India’s GDP contraction continue to persist another quarter though at slower pace, forecasts GlobalData

Following the news that Indian economy has nosedived by 23.9% YoY in the April-June 2020 quarter, the acutest historical decline;

Kausani Basak, Economic Research Analyst at GlobalData, a leading data and analytics company, offers her view on the dip:

“India imposed one of the strictest lockdowns in the world which in turn has led to a wipe out of almost one-fourth of its GDP during April-June 2020. GlobalData’s forecast suggests the economy to contract less intensively by 7.5% YoY in July-September 2020 quarter, as relaxations allowed since June 2020 have revived some employment opportunities and resulted in a deceleration in contraction of production. GDP contraction is expected to lose pace further to 0.5% YoY decline in October-December 2020 quarter and finally register a marginal recovery of 1.6% in January-March 2021, given the COVID-19 curve flattens successfully.

“Closed factories and construction activities during the April-June 2020 quarter had pulled down rural and urban consumption activity alike, aggravating the plight of the millions of poor in India. Even among the urban upper and middle-class population consumption trends are cautious with many postponing purchases due to restrictions and hoping for times of better economic clarity. As a result, the private fixed consumption expenditure has declined by 26.7% YoY in the April-June 2020 quarter.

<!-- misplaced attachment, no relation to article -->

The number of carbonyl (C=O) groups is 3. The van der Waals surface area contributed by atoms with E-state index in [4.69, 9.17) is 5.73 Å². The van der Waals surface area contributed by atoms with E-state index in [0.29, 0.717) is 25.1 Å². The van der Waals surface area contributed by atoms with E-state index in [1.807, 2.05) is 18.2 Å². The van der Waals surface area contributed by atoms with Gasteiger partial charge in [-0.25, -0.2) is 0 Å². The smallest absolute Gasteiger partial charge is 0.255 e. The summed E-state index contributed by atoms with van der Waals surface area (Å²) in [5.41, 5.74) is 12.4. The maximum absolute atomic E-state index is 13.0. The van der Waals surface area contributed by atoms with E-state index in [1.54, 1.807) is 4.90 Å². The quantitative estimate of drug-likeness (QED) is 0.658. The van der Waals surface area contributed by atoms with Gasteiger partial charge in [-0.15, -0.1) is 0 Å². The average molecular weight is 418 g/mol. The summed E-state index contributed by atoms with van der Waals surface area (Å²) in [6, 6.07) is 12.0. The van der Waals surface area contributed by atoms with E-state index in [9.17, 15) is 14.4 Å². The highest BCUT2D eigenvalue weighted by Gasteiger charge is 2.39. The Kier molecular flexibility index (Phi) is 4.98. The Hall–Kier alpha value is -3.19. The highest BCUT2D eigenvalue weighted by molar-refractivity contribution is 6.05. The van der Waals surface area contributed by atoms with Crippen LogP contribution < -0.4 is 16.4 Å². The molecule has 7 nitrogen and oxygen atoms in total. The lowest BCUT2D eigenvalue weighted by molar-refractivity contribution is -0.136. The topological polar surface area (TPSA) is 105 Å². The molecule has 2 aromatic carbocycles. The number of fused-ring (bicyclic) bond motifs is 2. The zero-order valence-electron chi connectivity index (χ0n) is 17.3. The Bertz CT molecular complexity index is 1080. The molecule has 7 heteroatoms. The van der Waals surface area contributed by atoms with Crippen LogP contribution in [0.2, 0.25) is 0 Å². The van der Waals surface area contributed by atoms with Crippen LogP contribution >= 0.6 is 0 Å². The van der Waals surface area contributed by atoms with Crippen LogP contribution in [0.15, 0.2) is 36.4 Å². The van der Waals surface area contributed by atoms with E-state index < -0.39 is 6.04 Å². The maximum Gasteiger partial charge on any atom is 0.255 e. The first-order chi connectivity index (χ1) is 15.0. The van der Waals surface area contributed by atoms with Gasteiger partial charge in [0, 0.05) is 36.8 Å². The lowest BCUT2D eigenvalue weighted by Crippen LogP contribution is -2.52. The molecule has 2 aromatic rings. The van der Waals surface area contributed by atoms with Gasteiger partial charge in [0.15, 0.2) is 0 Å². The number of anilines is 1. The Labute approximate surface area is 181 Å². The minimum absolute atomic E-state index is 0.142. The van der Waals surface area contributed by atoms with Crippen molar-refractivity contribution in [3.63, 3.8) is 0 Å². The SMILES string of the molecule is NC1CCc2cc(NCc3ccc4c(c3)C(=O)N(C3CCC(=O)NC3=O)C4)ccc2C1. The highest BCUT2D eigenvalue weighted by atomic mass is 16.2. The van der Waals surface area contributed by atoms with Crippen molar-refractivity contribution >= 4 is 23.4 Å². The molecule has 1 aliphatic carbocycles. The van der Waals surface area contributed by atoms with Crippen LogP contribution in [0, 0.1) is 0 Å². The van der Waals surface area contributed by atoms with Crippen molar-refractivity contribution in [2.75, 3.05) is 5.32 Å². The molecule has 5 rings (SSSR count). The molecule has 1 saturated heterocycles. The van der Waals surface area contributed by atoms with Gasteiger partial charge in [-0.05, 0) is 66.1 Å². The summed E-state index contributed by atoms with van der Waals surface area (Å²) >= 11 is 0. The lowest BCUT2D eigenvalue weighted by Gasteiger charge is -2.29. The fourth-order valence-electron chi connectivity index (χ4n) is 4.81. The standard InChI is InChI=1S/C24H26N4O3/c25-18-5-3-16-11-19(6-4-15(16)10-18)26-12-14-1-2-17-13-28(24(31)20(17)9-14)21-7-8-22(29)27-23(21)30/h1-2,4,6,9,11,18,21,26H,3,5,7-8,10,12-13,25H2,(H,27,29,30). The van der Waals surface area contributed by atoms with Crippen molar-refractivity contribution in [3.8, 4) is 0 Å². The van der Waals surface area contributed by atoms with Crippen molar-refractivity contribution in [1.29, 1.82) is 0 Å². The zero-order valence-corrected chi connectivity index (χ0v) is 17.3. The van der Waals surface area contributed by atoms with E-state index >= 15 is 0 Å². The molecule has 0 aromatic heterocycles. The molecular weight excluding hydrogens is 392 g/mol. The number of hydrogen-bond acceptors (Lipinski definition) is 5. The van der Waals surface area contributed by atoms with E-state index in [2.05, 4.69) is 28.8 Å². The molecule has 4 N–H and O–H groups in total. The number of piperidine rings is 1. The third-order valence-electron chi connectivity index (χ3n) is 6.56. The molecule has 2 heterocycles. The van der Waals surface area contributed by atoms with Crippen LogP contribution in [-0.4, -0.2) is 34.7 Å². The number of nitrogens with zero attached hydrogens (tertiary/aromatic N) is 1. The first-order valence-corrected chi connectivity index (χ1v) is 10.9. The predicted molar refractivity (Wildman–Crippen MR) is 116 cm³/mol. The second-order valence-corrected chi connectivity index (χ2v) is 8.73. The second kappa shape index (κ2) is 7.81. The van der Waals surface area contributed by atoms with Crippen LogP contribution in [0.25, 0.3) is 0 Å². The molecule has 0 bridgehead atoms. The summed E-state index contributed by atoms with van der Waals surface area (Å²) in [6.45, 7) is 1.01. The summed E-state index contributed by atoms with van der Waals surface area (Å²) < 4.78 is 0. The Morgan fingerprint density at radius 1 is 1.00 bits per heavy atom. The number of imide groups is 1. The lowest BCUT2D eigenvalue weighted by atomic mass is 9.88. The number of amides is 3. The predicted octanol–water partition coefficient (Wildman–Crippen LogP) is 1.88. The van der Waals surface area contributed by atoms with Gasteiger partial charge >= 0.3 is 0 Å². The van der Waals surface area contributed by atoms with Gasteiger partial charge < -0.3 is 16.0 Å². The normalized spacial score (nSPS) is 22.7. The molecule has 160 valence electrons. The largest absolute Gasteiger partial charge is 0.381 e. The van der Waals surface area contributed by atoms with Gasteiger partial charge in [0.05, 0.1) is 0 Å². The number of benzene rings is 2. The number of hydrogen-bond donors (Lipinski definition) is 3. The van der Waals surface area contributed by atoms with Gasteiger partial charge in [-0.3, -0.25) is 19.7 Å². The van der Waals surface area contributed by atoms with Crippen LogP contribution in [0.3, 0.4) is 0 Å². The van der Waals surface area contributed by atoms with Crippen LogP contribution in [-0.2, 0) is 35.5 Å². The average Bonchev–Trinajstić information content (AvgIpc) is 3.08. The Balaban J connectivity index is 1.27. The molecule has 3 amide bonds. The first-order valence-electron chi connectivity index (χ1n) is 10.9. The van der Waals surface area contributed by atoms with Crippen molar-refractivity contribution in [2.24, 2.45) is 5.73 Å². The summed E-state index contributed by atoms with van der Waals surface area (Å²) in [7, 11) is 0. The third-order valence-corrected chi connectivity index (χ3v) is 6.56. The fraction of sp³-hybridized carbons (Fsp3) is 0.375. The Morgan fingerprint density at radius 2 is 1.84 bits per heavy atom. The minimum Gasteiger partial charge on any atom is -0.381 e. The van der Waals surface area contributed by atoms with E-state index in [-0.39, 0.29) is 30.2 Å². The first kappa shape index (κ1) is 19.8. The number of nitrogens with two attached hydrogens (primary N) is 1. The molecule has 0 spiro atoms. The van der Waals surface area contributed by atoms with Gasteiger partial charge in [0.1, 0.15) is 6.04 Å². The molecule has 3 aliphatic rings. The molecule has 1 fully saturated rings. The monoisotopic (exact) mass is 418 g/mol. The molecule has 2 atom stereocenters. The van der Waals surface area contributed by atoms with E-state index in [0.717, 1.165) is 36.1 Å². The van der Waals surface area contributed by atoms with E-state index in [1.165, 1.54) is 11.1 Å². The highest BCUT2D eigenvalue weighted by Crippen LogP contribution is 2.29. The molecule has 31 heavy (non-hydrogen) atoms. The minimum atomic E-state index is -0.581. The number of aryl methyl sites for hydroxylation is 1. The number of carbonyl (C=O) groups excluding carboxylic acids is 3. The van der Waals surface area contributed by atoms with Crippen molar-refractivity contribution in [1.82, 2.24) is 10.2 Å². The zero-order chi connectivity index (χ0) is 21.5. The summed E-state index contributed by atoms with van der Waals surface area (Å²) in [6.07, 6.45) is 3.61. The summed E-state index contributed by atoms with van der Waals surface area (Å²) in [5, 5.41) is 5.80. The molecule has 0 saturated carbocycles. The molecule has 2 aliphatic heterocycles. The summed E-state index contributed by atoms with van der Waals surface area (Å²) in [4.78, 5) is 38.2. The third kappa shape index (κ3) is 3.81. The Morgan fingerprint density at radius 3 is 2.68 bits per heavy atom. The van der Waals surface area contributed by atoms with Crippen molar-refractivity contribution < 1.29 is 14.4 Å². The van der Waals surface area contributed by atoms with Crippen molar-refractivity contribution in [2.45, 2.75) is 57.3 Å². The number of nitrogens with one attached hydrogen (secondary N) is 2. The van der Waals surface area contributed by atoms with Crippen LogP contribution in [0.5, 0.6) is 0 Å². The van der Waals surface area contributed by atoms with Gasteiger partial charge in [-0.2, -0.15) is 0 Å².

“At the same time, small and medium businesses have suffered tremendous loss and many are relying on the loan moratorium and collateral free loans offered by the government to stay afloat. The dire situation is reflected in the 47.1% decline in gross fixed capital formation in April-June 2020 quarter. Sales of commercial vehicles also declined by 84.8% in the same quarter due to reduced movement of goods in the country.

“Exports, which is one of the major contributors to GDP, has recorded a double-digit contraction of 19.8% due to domestic supply chain disruptions arising out of restrictions, downward spiral in global demand stemming from poor consumer confidence in partner countries.

“The road to recovery is expected to be rocky and long drawn due to pre-existing drawbacks of the economy such as low capital formation, huge informal labor force, and poor health of the banking sector.

“Forward looking government policies are necessary to support marginal and small-scale industries, which are expected to face hard times in the coming months. In such a situation, reviving consumption demand, both discretionary and non-discretionary, among the masses is the key challenge for the government bearing in mind that the consumer confidence fell to an all-time low in July 2020. Higher job creation for the poor and middleclass population through targeted public investment and leveraging on low cost labor will aid in the economic recovery in 2021.”

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